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Jack White went to a Nationals game, left for a concert, then returned for extra innings

Jack White went to a Nationals game, left for a concert, then returned for extra innings

Two days after claiming his 15th victory of the season, Nationals' pitcher Stephen Strasburg received a visit from a very special fan.

The legend. Noted baseball fan. Jack White.

What's even more special about this visit is how Jack White pulled it off. One of White's bands, Raconteurs, was set to play at The Anthem, a concert venue on southwest D.C.'s District Wharf roughly a mile away from Nats Park on Saturday night. The band took in the first three innings of Brewers-Nationals and left to perform their show at 8 p.m. When the gig was over and the game was still in extras, the band returned to their seats behind home plate in the 14th inning. It is unclear how they were allowed to reenter the ballpark.

Strasburg's walk-up song since 2010 has been "Seven Nation Army" by The White Stripes, Jack White's band with his former spouse, Meg. 

Note, the hashtag #warsticbaseball is a nod to Warstic Wood Bat Company, owned by Jack White and Ian Kinsler. Their wood bats were approved for league use in 2016.

Quniton Mayo contributed to this story.

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Senator Bernie Sanders joins Nats' closer Sean Doolittle's fight against MiLB changes

Senator Bernie Sanders joins Nats' closer Sean Doolittle's fight against MiLB changes

After Nationals closer Sean Doolittle expressed disappointment on Twitter with proposed minor league restructuring, Senator Bernie Sanders (D-VT) joined the online discussion, supporting Doolittle's argument.

In response to continuing testimonies that MiLB players are unfairly paid to play in poor conditions, Major League Baseball proposed a solution that would eliminate 42 teams (over one quarter of the total 160 minor league clubs) in order to reallocate that money. The list is comprised of teams mostly from four Rookie Leagues with short seasons and a handful in Class AA and A.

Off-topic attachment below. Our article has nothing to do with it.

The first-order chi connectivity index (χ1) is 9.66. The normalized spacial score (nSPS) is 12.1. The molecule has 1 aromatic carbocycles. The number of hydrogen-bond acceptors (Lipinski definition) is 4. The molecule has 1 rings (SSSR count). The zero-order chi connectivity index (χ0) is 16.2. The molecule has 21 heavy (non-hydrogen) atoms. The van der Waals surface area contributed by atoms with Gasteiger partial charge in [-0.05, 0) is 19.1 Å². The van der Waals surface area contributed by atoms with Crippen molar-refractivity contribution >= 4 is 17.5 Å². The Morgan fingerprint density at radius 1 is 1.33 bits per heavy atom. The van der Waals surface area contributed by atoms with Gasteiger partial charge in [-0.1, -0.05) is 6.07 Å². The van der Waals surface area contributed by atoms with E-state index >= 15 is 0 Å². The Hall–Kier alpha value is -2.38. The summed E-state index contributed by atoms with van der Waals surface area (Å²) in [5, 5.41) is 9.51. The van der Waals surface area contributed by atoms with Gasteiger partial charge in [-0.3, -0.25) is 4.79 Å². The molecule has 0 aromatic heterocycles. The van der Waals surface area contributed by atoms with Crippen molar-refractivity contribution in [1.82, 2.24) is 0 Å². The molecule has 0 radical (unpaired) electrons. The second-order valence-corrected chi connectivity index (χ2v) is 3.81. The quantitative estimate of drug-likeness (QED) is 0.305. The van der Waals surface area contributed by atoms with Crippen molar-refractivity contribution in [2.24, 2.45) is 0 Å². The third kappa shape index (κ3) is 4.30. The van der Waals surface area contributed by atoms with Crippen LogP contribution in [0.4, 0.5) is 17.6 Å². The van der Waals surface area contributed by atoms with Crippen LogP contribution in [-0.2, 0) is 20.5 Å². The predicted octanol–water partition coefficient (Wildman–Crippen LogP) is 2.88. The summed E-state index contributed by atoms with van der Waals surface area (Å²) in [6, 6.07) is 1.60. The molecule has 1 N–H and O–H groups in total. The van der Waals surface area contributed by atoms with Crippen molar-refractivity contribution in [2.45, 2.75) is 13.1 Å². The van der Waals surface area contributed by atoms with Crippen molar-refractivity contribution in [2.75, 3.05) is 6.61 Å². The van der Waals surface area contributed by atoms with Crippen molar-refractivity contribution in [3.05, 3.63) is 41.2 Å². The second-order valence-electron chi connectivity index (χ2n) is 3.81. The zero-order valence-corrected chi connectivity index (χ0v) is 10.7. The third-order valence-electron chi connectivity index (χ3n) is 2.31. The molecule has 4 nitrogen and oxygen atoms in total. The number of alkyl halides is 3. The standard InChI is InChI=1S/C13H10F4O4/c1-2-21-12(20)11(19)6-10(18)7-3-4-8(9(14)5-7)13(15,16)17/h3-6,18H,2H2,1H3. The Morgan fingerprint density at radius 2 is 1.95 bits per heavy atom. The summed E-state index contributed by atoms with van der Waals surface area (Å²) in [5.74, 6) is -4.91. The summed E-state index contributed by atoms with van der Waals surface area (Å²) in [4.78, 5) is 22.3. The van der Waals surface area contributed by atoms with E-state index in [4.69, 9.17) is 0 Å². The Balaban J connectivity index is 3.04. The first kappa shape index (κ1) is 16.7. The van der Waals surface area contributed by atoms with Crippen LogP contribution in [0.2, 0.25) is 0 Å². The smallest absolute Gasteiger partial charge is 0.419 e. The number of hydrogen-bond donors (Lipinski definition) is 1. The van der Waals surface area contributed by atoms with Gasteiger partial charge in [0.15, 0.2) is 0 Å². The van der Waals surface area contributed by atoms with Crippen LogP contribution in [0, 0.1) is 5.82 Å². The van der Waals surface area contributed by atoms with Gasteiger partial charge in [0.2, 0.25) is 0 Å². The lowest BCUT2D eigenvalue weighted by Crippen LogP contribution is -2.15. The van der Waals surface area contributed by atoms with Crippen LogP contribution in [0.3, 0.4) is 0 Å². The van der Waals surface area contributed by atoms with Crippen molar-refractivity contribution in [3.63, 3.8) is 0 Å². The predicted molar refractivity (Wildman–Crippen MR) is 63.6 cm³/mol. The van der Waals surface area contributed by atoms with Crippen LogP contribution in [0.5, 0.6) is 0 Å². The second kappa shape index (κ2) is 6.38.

Of closest concern for Senators Sanders lies at home. In Vermont, this plan would eliminate the Oakland A's short-season A affiliate in Burlington -- the Vermont Lake Monsters of the New York-Penn League. 

In Maryland, both the Orioles' Advanced-A Frederick Keys and the Nationals' Class A Hagerstown Suns would be scrapped. In the Nationals' scope of impact also lies the Short-Season A Auburn Doubledays.

In Virginia, Pittsburgh's rookie-level Bristol Pirates would cease to exist, as well as Atlanta's Danville Braves rookie team.

Removing these teams from baseball's farm system destroys backbones within smaller communities for local businesses that bring commerce and tourism not otherwise blowing down their roads. Thousands of players would no longer live there at least seasonally, as well as hundreds of jobs and infrastructure connected to these teams would be eliminated.

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If Stephen Strasburg were to sign with another NL East team, would he be booed in his return to Nationals Park?

If Stephen Strasburg were to sign with another NL East team, would he be booed in his return to Nationals Park?

As a free agent, Stephen Strasburg is welcome to sign with whomever he wishes. Although the Nationals are currently the favorites to re-sign one of their aces, where Stras will end up is certainly up in the air.

If Stephen Strasburg were to sign with another NL East team this offseason, would he be booed in his return to Nationals Park?

Bryce Harper was booed relentlessly in his return to Nationals Park in a Philadelphia Phillies uniform. Would the same principle apply to other former Nationals?

The Nationals Talk Podcast discussed the sentiment on their latest episode.

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"I think he would be initially cheered and then sort of booed," Todd Dybas said. "Just his general demeanor doesn't prompt the divisiveness that certainly Bryce Harper did and does," Dybas continued.

Dybas also mentioned that information following Strasburg's hypothetical signing with another team would be a big factor in the fans' decision to boo or not to boo, such as when Harper chose the Phillies over the Nationals when the deals were somewhat comparable, to which Chase Hughes agreed.

"The context is just so much different in the sense that Stephen Strasburg just delivered a World Series and was one of the central reasons why," Hughes said. "He should never have to buy a drink in this town again even though he's probably going to end up with like $400 million in his career, in career earnings."

Tim Shovers agreed that Strasburg's hypothetical return would deliver a "mix" of cheers and boos.

Hopefully, this scenario stays hypothetical, and the Nats can re-sign the World Series MVP.

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